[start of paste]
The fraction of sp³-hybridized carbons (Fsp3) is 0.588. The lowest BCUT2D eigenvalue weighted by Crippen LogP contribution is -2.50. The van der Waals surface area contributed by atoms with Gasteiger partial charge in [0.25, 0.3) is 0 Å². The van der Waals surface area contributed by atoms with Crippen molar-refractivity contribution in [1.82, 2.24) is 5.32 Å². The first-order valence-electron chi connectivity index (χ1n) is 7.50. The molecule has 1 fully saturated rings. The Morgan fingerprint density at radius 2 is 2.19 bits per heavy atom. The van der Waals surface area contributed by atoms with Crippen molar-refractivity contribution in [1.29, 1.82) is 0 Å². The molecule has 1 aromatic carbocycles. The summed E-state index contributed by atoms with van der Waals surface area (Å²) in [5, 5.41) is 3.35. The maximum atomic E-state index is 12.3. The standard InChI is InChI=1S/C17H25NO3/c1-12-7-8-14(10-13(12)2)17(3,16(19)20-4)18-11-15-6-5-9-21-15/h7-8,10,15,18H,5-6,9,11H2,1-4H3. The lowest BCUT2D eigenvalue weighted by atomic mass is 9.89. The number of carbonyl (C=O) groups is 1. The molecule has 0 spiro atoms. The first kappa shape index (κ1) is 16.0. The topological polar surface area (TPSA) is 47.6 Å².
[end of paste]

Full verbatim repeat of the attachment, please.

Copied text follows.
The fraction of sp³-hybridized carbons (Fsp3) is 0.588. The lowest BCUT2D eigenvalue weighted by Crippen LogP contribution is -2.50. The van der Waals surface area contributed by atoms with Gasteiger partial charge in [0.25, 0.3) is 0 Å². The van der Waals surface area contributed by atoms with Crippen molar-refractivity contribution in [1.82, 2.24) is 5.32 Å². The first-order valence-electron chi connectivity index (χ1n) is 7.50. The molecule has 1 fully saturated rings. The Morgan fingerprint density at radius 2 is 2.19 bits per heavy atom. The van der Waals surface area contributed by atoms with Crippen molar-refractivity contribution in [1.29, 1.82) is 0 Å². The molecule has 1 aromatic carbocycles. The summed E-state index contributed by atoms with van der Waals surface area (Å²) in [5, 5.41) is 3.35. The maximum atomic E-state index is 12.3. The standard InChI is InChI=1S/C17H25NO3/c1-12-7-8-14(10-13(12)2)17(3,16(19)20-4)18-11-15-6-5-9-21-15/h7-8,10,15,18H,5-6,9,11H2,1-4H3. The lowest BCUT2D eigenvalue weighted by atomic mass is 9.89. The number of carbonyl (C=O) groups is 1. The molecule has 0 spiro atoms. The first kappa shape index (κ1) is 16.0. The topological polar surface area (TPSA) is 47.6 Å².